STANISLAUS COUNTY -- How would you like paying $56 an hour for response services to your emergency, on top of $450 for each fire engine to show up to a fire or rescue?
That is what residents in Riverbank, Oakdale and parts of Modesto are faced with.
Most of us assume that fire protection is a basic service that is paid for through taxes.
That is why there is some controversy surrounding the proposal which will be discussed in a workshop here in riverbank on Thursday evening.
The Stanislaus Consolidated Fire District, like many districts, is financed with a special assessment on property owners; that money is only supposed to be used for fighting fires. However, as we know, fire departments do much more than that these days.
Special fire assessment districts collect money only to fight fires.
Districts like the Stanislaus Consolidated Fire District also responds to medical and hazmat calls; as well as car accidents, floods, and rescues that eat up their budgets.
That’s why the district is looking at billing many people who call for help.
They would be billed up to: $450 for a rescue vehicle plus $56 per hour per person rescued; $680 for a car fire; over $2000 for a DART team water rescue; and an extra $1400 to use special equipment like the Jaws of Life to get you out of a car wreck. More costs would be billed if a call was the result of an illegal fire.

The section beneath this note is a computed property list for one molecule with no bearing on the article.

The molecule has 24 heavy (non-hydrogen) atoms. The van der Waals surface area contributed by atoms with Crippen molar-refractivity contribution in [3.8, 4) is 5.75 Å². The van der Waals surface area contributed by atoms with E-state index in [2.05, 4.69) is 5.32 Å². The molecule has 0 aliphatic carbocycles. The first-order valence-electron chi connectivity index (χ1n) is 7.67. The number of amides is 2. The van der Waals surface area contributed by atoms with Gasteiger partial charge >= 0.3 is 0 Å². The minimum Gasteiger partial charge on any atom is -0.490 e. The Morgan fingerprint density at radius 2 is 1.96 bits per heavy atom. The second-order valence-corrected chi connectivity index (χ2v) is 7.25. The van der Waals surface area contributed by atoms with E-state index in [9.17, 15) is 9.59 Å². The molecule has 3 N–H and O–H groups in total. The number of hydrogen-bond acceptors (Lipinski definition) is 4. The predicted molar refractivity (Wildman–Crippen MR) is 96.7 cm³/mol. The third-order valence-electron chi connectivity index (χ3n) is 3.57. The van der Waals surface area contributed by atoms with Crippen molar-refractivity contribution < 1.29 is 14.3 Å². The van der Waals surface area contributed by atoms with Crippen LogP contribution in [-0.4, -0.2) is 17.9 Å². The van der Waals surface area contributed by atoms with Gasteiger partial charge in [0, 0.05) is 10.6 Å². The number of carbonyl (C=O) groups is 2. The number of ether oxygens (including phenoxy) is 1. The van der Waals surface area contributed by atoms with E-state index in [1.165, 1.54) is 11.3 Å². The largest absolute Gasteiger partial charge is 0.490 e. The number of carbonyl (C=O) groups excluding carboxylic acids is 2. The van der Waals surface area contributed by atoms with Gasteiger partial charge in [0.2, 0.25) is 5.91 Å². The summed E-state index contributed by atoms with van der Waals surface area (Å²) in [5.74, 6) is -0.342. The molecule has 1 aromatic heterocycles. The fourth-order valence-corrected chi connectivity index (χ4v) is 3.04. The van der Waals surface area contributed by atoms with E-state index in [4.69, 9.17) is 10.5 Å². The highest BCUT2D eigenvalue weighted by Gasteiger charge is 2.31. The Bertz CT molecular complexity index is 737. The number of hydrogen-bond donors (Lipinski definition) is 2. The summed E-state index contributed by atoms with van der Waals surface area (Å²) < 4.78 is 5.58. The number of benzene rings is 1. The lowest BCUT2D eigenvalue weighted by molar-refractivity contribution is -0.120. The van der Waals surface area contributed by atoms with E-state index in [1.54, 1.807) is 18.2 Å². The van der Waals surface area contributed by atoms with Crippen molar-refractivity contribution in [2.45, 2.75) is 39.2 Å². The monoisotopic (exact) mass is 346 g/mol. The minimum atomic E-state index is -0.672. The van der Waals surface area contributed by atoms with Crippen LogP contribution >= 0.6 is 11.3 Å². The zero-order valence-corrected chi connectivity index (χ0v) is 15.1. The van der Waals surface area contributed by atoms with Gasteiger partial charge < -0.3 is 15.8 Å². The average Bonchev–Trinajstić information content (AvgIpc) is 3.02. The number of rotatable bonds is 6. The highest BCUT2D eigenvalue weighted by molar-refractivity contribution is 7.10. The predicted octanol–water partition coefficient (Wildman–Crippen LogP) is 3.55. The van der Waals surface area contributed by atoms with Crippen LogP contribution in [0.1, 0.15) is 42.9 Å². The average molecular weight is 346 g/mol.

That is only a partial list.
“I thought that’s what taxes were for, those services,” said John Cordova, a Stanislaus County resident.
You can understand the concern for residents in the district.
Most of them do not realize that funds come from a restricted assessment on property that does not include the cost of anything other than fire suppression.
Even those who realize that the fire district costs are not being reimbursed, fear that fewer calls for help would come in.
“Some people are going to say, ‘don’t help me don’t help me I don’t want to pay,’ so that’s going to cause a lot of trouble,” said Sarah Smith, a Stanislaus County resident.
And some emergencies may get out of hand. For instance, would someone who felt they were at fault for a fire delay call the fire department endangering lives and property?
“If you can deal with a water hose, get away with a water hose. That’s what I would do,” said Cordova.
On the other hand, the concept is not new. One company that specializes in fire district cost recovery, has contracts with 95 fire districts in the state, dozens of them in our viewing area.
Stanislaus Consolidated is considering the same company, hoping to collect around $330,000 more for its budget after the cost recovery company gets its cut.
The Modesto Fire Department has also explored the idea of added billing for medical calls to generate more revenue.